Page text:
Event ReportsPublished on Jun 26, 2018
Modernising for the future: Budgeting, capability and production challenges

Referring  to the statement of Vice Chief of Army Staff to the Parliamentary Standing Committee, with regard to the allocation of insufficient funds to the Army, and defence as a whole, Manoj Joshi, Distinguished Fellow, ORF, set the tone for the discussion towards the ‘organisational and restructuring reforms’ needed. Admiral Arun Prakash cited the fact that out of the more than 22 lakh crore of government expenditure, more than 50% goes to debt servicing and social welfare schemes and about 17% to the defence expenditure,and  that considering the state of our nation and its people, defence enthusiasts should not ask for more.

He attributed this to the absence of a “strategic culture”  amongst the forces as well as the policymakers, even after facing repeated surprise attacks. There was a certain absence of  dedication and seriousness in  the bureaucrats and the Ministry of Defence that had led to the lack of   reforms even after 70 years of independence. The absence of a proper cyber and IT infrastructure was  a loophole in Indian Defence as, according to the panel, most of the modern wars are not going to be fought in  on the traditional battlefields but the Cyber and IT world and thus developing it is a must for India.

The major, and concurrent, cause of the most of the Defence ‘Budgeting and Preparedness” problems, was  the lack of well-defined ‘National Security Strategy’ and/or ‘National Defence Strategy’. Apart from this, lack of coordination, in both, budgeting and preparedness, and synergy amongst the three forces was seen as an impediment towards the shortcomings faced by the Ministry of Defence. There seemed to be a clear consensus amongst all the panellists towards the need to devise a well-defined ‘National Security Strategy’ as the first reform step needed towards preparing the forces and the bureaucracy towards any adverse situations. The second reform that the panel sought was setting up of a Chief of Defence Staff or a Permanent Chairman Chiefs of Staff Committee to provide for a centralised command centre, for all the three forces.

The panels also focussed on the “Rightsizing” the forces and the idea of “Asymmetric Advantages”. Discussing  the need to maintain a 1.2 million strong standing Army, the panel questioned   the large manpower with the Ministry of Defence(MoD) and attached bodies. Considering the large sums of money that goes towards the manpower, and especially the rising pension budget, the panel sought to optimise the manpower involved with the Defence as whole, rather than the forces itself.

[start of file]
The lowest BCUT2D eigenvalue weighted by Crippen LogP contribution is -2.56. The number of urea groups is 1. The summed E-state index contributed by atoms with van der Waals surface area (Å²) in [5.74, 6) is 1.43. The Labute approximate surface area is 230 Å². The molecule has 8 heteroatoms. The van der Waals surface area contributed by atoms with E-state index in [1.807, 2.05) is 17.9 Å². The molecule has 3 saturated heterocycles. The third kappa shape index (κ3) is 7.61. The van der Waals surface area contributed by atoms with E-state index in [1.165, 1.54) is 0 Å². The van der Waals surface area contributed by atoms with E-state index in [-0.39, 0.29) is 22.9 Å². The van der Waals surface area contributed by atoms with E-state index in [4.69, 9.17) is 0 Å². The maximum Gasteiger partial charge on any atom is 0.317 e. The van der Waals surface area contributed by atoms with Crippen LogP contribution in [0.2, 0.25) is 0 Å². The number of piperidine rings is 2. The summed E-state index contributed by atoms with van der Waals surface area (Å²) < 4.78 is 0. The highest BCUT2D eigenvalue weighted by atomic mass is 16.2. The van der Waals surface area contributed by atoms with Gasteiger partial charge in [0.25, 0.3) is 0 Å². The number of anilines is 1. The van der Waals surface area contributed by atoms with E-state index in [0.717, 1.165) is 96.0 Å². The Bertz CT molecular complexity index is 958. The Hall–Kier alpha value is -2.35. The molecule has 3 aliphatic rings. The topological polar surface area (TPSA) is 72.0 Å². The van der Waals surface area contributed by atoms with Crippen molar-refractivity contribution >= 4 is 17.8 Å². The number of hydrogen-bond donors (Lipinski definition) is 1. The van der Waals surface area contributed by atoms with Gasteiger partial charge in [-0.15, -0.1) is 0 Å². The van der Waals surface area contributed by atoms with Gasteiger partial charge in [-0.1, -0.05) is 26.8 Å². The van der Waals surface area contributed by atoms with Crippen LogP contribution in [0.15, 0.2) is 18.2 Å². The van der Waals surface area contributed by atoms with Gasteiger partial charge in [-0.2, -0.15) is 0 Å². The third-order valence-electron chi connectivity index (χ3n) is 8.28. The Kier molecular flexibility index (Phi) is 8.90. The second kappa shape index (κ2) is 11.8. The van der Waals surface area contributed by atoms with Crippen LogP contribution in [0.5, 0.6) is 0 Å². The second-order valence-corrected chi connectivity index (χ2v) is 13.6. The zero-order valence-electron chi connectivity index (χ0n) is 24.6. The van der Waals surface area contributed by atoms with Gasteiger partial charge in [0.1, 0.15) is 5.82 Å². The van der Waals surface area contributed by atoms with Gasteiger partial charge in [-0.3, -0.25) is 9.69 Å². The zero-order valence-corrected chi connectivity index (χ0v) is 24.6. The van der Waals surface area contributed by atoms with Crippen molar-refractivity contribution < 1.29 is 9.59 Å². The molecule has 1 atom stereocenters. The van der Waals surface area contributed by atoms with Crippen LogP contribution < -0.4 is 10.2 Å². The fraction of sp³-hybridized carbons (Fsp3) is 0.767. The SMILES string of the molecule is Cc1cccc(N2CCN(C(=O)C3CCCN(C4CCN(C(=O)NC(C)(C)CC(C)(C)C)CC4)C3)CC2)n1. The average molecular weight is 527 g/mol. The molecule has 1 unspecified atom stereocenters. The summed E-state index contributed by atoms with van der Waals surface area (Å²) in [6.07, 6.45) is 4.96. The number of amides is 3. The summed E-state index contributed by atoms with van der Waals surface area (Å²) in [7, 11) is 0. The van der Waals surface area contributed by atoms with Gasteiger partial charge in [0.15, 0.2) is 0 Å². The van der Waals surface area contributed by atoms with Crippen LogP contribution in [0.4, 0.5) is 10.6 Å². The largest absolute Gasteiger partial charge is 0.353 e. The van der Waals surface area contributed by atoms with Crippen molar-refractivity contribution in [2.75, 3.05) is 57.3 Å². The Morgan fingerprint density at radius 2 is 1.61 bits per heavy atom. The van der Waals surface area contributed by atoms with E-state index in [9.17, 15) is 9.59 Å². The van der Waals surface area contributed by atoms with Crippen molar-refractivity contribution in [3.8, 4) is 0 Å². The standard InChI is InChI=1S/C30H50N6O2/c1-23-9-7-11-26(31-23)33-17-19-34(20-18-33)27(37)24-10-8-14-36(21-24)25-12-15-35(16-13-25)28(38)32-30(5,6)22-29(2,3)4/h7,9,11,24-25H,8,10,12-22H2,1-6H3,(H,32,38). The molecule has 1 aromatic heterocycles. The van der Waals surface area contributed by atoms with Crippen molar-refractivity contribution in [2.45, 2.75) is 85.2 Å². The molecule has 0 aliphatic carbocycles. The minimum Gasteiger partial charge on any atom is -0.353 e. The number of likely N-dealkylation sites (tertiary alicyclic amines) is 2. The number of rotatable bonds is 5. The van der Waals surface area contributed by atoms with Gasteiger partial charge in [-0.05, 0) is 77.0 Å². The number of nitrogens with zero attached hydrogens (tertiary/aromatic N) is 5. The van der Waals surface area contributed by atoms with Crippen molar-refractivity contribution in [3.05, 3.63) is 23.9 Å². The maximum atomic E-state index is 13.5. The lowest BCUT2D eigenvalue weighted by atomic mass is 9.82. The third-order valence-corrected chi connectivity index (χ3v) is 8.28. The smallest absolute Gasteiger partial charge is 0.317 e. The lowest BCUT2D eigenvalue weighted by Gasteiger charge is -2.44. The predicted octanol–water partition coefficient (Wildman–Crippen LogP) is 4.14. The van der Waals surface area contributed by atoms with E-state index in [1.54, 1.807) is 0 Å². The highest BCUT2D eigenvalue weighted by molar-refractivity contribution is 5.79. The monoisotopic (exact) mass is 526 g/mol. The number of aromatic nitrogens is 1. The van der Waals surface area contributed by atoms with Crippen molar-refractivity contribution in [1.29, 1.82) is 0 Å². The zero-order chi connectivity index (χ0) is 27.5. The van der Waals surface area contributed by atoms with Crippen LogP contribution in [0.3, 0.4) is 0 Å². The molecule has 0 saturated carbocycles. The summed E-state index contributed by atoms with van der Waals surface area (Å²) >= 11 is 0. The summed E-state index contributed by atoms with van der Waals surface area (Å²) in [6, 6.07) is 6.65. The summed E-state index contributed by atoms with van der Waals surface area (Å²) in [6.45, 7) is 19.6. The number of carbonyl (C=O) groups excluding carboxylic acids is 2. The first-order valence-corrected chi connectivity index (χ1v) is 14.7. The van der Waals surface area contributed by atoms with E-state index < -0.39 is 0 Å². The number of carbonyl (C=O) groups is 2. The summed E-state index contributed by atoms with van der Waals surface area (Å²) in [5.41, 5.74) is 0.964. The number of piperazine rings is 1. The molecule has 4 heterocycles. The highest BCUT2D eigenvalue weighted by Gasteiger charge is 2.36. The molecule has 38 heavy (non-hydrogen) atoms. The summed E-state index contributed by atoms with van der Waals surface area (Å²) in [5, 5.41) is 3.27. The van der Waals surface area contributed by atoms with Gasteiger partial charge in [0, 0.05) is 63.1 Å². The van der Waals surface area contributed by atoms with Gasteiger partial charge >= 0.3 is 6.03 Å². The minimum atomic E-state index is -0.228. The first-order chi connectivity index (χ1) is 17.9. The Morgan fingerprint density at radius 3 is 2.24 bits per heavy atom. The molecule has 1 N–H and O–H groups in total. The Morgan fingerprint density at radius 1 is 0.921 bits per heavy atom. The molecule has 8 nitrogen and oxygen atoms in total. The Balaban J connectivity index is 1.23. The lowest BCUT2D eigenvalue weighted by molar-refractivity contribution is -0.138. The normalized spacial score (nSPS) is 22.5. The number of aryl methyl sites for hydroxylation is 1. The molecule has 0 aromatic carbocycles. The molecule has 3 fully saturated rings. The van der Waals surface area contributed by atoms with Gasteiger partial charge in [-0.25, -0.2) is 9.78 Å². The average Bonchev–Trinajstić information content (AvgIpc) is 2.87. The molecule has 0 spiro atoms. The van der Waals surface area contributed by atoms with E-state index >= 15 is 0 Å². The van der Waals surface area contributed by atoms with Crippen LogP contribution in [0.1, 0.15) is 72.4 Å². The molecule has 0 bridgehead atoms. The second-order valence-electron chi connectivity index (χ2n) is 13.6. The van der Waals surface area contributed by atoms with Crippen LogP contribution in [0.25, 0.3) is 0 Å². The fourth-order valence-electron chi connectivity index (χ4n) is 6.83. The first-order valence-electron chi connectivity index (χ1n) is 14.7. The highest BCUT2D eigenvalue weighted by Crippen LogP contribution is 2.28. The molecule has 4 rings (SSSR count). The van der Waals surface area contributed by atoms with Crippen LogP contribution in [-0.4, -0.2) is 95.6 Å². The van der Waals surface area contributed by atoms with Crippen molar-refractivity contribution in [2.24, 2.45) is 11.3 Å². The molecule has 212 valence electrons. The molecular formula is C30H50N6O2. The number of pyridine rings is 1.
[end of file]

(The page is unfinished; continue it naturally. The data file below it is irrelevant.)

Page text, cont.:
Abhijnan Rej, Fellow, ORF, called for effeceive prioritisation of requirements, and effective analysis looking at having asymmetric advantages  to make the right choices. Speaking about the ‘mismatch’ in the projected requirements by the MoD and the allocations made by the Finance Ministry, Amit Cowshish, former Financial Advisor (Acquisition), Ministry of Defence, pointed towards the ‘Financial Unviability of Defence Budget’ due to the inaccurate projections made by the forces and MoD based on the unrealistic assumptions. To bring down this mismatch, which currently stands around 1.32 lakh crores or 34% of the projection, he emphasised that the projections be made on more ‘realistic’ and need-based figures rather than inaccurate assumptions and ambitious projections.

AM (Retd.) M. Matheswaran pointed to  how the defence industry of France evolved in the the 1950s with the help of the US,  to a state-of-art one in 1990s. IN his presentation “Defence capability challenges depend on the Defence Production and Innovation” he pointed to the lack of significant long-term policy and consistency in defence production. Failure in reverse engineering and efficient and effective use of acquired technologies is the reason why the forces are still  dependent on foreign acquisitions, even after 70 years of independence.

Emphasising on the need for restructuring of various bodies and entities related to defence, the panel concurred that it can reap significant advantages, both, in terms of financial viability as well as operability. Another possible reform that emerged from the discussion was providing level playing field for the private players in defence production. Most of the defence industries in the world have been led by government in some stage or the other to make them self-sustaining and vibrant. So the government has a very significant role to play to develop the Indian defence industry, not just by framing policies, but also by providing push to the indigenous production.

The talk thus concluded with various concurring recommendations, from restructuring to rightsizing, with Manoj Joshi, in the context of the DRDO, quoting an Israeli scientist that sometimes there is a need to just dismantle an organisation and then reconstituting  it afresh.

This report is prepared by Rishabh Tiwari, Research Intern, Observer Research Foundation

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